STOCKHOLM (Reuters) – Scandinavian airline SAS has suspended 1,700 flights in the coming months due partly to a two-week pilot strike in July over collective agreements and delayed aircraft deliveries.
SAS, whose biggest owners are Sweden and Denmark, grounded some 3,700 flights during the crippling strike which the airline said put the carrier’s future in doubt.
SAS said on Friday 1,700 flights, roughly 4% of the total number of flights, had been cancelled in September and October. Travellers had been informed and re-booked to other flights, it said.
“It is the effects from the strike but also delayed deliveries of aircraft and some other factors,” a SAS spokesperson said, adding that the company does not see lower demand.
SAS said last week it had secured bridge financing during U.S. chapter 11 bankruptcy protection proceedings through a deal with U.S. private equity firm Apollo Global Management.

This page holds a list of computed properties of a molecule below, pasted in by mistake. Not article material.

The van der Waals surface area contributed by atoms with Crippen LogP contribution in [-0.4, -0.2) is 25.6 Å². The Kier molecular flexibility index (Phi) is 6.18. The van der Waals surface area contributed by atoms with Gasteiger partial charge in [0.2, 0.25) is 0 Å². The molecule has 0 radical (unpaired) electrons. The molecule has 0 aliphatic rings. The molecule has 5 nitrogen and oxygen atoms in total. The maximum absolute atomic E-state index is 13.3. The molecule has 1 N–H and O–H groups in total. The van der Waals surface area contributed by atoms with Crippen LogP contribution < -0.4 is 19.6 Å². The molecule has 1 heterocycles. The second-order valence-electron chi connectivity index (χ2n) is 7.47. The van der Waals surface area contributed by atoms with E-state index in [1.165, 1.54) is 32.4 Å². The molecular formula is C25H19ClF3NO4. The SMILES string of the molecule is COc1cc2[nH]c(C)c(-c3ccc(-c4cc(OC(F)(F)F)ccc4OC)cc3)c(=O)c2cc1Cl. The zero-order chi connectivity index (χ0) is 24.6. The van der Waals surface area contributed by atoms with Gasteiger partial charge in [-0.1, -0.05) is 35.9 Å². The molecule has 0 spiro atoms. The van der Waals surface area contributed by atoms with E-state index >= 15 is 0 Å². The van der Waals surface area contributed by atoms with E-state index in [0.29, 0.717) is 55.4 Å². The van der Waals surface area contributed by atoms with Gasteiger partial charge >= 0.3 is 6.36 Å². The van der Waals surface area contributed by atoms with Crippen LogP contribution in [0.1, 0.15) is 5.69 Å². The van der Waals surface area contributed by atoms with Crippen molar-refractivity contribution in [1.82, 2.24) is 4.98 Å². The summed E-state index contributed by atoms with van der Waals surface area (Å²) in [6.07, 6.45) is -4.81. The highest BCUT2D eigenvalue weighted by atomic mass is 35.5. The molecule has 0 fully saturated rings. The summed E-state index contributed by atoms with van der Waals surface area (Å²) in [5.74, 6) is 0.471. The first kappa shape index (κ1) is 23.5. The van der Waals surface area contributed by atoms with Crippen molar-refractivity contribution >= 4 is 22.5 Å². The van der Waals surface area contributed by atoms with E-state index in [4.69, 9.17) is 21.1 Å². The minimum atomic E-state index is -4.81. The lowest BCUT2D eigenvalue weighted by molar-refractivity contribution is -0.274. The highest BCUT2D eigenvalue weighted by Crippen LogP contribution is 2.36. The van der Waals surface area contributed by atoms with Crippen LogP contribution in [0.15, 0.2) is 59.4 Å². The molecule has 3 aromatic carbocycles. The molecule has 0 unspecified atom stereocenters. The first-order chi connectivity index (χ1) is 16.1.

The carrier, which even before the pandemic was losing money amid rising competition from low-cost carriers, filed for the protection in July, a day after the strike was launched.
The Swedish government has rejected a plea for more cash, while Denmark has said it might write off some debt and inject fresh funds if SAS found support also from new private-sector investors.
(Reporting by Helena Soderpalm, editing by Anna Ringstrom)